Otmar Szafnauer reveals the exact Renault disagreement that led to Alpine departure

Sam Cooper
Otmar Szafnauer on the grid speaking to Renault boss Luca de Meo.

Otmar Szafnauer speaks to his now former boss Luca de Meo.

Otmar Szafnauer has revealed it was a disagreement over the team’s timeline that led to his sudden departure from Alpine.

The Romanian-American was the talk of the paddock last week when it was announced that both he and long-serving sporting director Alan Permane were to leave the team after the conclusion of the Belgian Grand Prix.

For Szafnauer, it marked an end of a year and a half stay with the French team and he has now detailed just what made him leave Alpine.

Disagreement on progress timeline led to Otmar Szafnauer’s dismissal

Both the timing and the wording of Alpine’s announcement came as a surprise with the team deciding to unveil the news on the Friday before the last grand prix ahead of the summer break and also that Szafnauer had “mutually” agreed to his own sacking.

Szafnauer was asked to stay in place until the events in Spa with him officially leaving his role on Monday and he has since spoken about his sudden exit.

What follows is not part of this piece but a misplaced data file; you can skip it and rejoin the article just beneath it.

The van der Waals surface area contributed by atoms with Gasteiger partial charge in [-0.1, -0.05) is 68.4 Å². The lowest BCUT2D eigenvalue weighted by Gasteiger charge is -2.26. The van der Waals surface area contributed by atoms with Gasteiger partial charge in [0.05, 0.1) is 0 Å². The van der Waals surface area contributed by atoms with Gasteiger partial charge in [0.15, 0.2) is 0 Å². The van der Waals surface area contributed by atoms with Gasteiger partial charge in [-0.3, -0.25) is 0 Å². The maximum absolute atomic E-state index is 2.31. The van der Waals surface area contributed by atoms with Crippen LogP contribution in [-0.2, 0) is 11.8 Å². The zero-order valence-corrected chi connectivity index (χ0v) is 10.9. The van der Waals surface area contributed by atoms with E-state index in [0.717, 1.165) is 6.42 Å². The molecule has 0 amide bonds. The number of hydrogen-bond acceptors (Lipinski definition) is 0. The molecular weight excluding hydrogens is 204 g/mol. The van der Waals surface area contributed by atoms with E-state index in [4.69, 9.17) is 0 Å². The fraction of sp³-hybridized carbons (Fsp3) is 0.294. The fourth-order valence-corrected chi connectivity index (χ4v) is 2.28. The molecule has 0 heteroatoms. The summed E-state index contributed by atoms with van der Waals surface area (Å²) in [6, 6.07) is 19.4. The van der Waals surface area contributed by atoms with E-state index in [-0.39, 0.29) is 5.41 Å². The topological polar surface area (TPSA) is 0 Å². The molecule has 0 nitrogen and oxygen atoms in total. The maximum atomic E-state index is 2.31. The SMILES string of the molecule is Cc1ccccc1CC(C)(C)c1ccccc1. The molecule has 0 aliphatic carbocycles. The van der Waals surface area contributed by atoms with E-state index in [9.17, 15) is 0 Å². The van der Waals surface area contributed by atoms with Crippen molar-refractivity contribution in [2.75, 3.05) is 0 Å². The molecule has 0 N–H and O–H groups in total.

Speaking to Speed City Broadcasting, Szafnauer confirmed that it was mutual as there was a disagreement that proved too much to overcome.

“It was definitely mutual,” the former Racing Point boss said. “I laid out the timelines as to how long it takes in F1 to effect change.

“You know, it’s not a football team — it’s only two [drivers] and 998 technicians, engineers and aerodynamicists, and to change a culture takes time. The timeline wasn’t accepted by the bosses of Renault — they wanted it quicker and that’s what we disagreed upon. So, yeah, mutual.”

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Another question is where next for a man whose F1 experience dates back to 1998 and he revealed that while his Alpine contract forbids him from joining a rival, there was one loophole that he could exploit to get back into the sport.

“Not to go into the contractual stuff but I’ve got to stay away from other teams for a year, but not Formula 1 in general,” Szafnauer said.

“I haven’t achieved everything I want to achieve. I was hoping to build a really high-performing team here — I was well on my way to doing it, it’s just unfortunate that all the good people are locked into long-term contracts and they’re all coming in ’24 and ’25. Hopefully they’ll still come but that’s for them to decide now.”

Alpine continue on their 100-race plan which began in 2021 and aims to have them battling for world championships but three years in and they are sixth in the World Constructors’ standings.

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